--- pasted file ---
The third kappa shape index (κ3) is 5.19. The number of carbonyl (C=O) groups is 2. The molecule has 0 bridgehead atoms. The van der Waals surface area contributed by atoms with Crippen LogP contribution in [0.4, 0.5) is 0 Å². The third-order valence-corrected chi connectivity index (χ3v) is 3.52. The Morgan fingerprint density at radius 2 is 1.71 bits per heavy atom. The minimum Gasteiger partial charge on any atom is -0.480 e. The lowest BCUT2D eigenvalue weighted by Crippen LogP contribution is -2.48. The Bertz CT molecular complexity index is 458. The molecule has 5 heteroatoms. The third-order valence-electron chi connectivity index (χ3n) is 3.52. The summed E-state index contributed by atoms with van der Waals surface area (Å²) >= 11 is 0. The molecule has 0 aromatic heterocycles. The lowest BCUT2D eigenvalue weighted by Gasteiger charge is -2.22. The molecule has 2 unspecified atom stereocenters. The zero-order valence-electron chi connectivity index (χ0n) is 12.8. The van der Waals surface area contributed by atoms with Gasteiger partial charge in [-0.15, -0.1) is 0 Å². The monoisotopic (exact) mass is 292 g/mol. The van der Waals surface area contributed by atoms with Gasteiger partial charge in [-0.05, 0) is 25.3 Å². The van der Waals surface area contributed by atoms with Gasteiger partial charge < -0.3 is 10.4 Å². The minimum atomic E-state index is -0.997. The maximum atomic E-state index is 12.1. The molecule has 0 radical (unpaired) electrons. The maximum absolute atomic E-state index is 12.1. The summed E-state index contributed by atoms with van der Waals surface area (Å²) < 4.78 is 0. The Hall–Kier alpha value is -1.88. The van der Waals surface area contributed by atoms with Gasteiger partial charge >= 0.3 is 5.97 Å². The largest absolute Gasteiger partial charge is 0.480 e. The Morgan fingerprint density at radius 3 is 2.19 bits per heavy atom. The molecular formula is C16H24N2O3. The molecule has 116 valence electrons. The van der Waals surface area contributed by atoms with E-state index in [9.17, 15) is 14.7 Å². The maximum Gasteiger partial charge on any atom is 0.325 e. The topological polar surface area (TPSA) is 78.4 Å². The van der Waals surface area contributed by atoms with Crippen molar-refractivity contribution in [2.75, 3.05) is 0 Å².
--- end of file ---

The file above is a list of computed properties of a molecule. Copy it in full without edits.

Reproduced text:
The third kappa shape index (κ3) is 5.19. The number of carbonyl (C=O) groups is 2. The molecule has 0 bridgehead atoms. The van der Waals surface area contributed by atoms with Crippen LogP contribution in [0.4, 0.5) is 0 Å². The third-order valence-corrected chi connectivity index (χ3v) is 3.52. The Morgan fingerprint density at radius 2 is 1.71 bits per heavy atom. The minimum Gasteiger partial charge on any atom is -0.480 e. The lowest BCUT2D eigenvalue weighted by Crippen LogP contribution is -2.48. The Bertz CT molecular complexity index is 458. The molecule has 5 heteroatoms. The third-order valence-electron chi connectivity index (χ3n) is 3.52. The summed E-state index contributed by atoms with van der Waals surface area (Å²) >= 11 is 0. The molecule has 0 aromatic heterocycles. The lowest BCUT2D eigenvalue weighted by Gasteiger charge is -2.22. The molecule has 2 unspecified atom stereocenters. The zero-order valence-electron chi connectivity index (χ0n) is 12.8. The van der Waals surface area contributed by atoms with Gasteiger partial charge in [-0.15, -0.1) is 0 Å². The monoisotopic (exact) mass is 292 g/mol. The van der Waals surface area contributed by atoms with Gasteiger partial charge in [-0.05, 0) is 25.3 Å². The van der Waals surface area contributed by atoms with Gasteiger partial charge < -0.3 is 10.4 Å². The minimum atomic E-state index is -0.997. The maximum atomic E-state index is 12.1. The molecule has 0 radical (unpaired) electrons. The maximum absolute atomic E-state index is 12.1. The summed E-state index contributed by atoms with van der Waals surface area (Å²) < 4.78 is 0. The Hall–Kier alpha value is -1.88. The van der Waals surface area contributed by atoms with Gasteiger partial charge >= 0.3 is 5.97 Å². The largest absolute Gasteiger partial charge is 0.480 e. The Morgan fingerprint density at radius 3 is 2.19 bits per heavy atom. The molecular formula is C16H24N2O3. The molecule has 116 valence electrons. The van der Waals surface area contributed by atoms with E-state index in [9.17, 15) is 14.7 Å². The maximum Gasteiger partial charge on any atom is 0.325 e. The topological polar surface area (TPSA) is 78.4 Å². The van der Waals surface area contributed by atoms with Crippen molar-refractivity contribution in [2.75, 3.05) is 0 Å².